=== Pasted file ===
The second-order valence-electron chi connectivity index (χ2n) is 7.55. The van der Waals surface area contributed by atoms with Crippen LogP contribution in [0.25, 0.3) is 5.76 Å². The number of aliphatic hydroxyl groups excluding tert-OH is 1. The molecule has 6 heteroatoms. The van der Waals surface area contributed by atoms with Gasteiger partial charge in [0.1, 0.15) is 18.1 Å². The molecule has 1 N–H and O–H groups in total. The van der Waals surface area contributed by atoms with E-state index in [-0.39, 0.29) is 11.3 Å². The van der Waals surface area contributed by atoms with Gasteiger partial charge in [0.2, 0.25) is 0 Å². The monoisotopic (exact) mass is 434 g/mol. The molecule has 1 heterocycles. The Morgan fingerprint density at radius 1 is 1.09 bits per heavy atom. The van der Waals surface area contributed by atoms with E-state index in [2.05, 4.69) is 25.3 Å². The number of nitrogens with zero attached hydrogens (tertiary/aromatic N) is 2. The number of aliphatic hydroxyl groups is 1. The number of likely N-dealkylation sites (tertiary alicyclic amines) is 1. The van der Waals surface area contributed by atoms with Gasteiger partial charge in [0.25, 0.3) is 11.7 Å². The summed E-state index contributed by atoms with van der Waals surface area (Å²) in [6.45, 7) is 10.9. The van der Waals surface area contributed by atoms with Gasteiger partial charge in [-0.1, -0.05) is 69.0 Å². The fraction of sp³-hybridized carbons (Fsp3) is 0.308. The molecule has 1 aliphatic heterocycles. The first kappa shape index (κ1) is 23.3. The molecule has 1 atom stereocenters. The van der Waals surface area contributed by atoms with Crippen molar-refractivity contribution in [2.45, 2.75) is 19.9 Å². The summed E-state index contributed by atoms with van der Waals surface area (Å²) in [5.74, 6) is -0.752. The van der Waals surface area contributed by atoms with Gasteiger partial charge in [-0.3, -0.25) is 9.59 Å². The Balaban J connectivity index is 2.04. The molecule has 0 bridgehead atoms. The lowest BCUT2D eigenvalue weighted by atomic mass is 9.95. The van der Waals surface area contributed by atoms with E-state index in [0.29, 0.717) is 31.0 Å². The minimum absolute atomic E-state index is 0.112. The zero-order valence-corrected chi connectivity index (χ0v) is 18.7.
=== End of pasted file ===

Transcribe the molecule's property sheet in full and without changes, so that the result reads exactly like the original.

The second-order valence-electron chi connectivity index (χ2n) is 7.55. The van der Waals surface area contributed by atoms with Crippen LogP contribution in [0.25, 0.3) is 5.76 Å². The number of aliphatic hydroxyl groups excluding tert-OH is 1. The molecule has 6 heteroatoms. The van der Waals surface area contributed by atoms with Gasteiger partial charge in [0.1, 0.15) is 18.1 Å². The molecule has 1 N–H and O–H groups in total. The van der Waals surface area contributed by atoms with E-state index in [-0.39, 0.29) is 11.3 Å². The van der Waals surface area contributed by atoms with Gasteiger partial charge in [0.2, 0.25) is 0 Å². The monoisotopic (exact) mass is 434 g/mol. The molecule has 1 heterocycles. The Morgan fingerprint density at radius 1 is 1.09 bits per heavy atom. The van der Waals surface area contributed by atoms with E-state index in [2.05, 4.69) is 25.3 Å². The number of nitrogens with zero attached hydrogens (tertiary/aromatic N) is 2. The number of aliphatic hydroxyl groups is 1. The number of likely N-dealkylation sites (tertiary alicyclic amines) is 1. The van der Waals surface area contributed by atoms with Gasteiger partial charge in [0.25, 0.3) is 11.7 Å². The summed E-state index contributed by atoms with van der Waals surface area (Å²) in [6.45, 7) is 10.9. The van der Waals surface area contributed by atoms with Gasteiger partial charge in [-0.1, -0.05) is 69.0 Å². The fraction of sp³-hybridized carbons (Fsp3) is 0.308. The molecule has 1 aliphatic heterocycles. The first kappa shape index (κ1) is 23.3. The molecule has 1 atom stereocenters. The van der Waals surface area contributed by atoms with Crippen molar-refractivity contribution in [2.45, 2.75) is 19.9 Å². The summed E-state index contributed by atoms with van der Waals surface area (Å²) in [5.74, 6) is -0.752. The van der Waals surface area contributed by atoms with Gasteiger partial charge in [-0.3, -0.25) is 9.59 Å². The Balaban J connectivity index is 2.04. The molecule has 0 bridgehead atoms. The lowest BCUT2D eigenvalue weighted by atomic mass is 9.95. The van der Waals surface area contributed by atoms with E-state index in [0.29, 0.717) is 31.0 Å². The minimum absolute atomic E-state index is 0.112. The zero-order valence-corrected chi connectivity index (χ0v) is 18.7.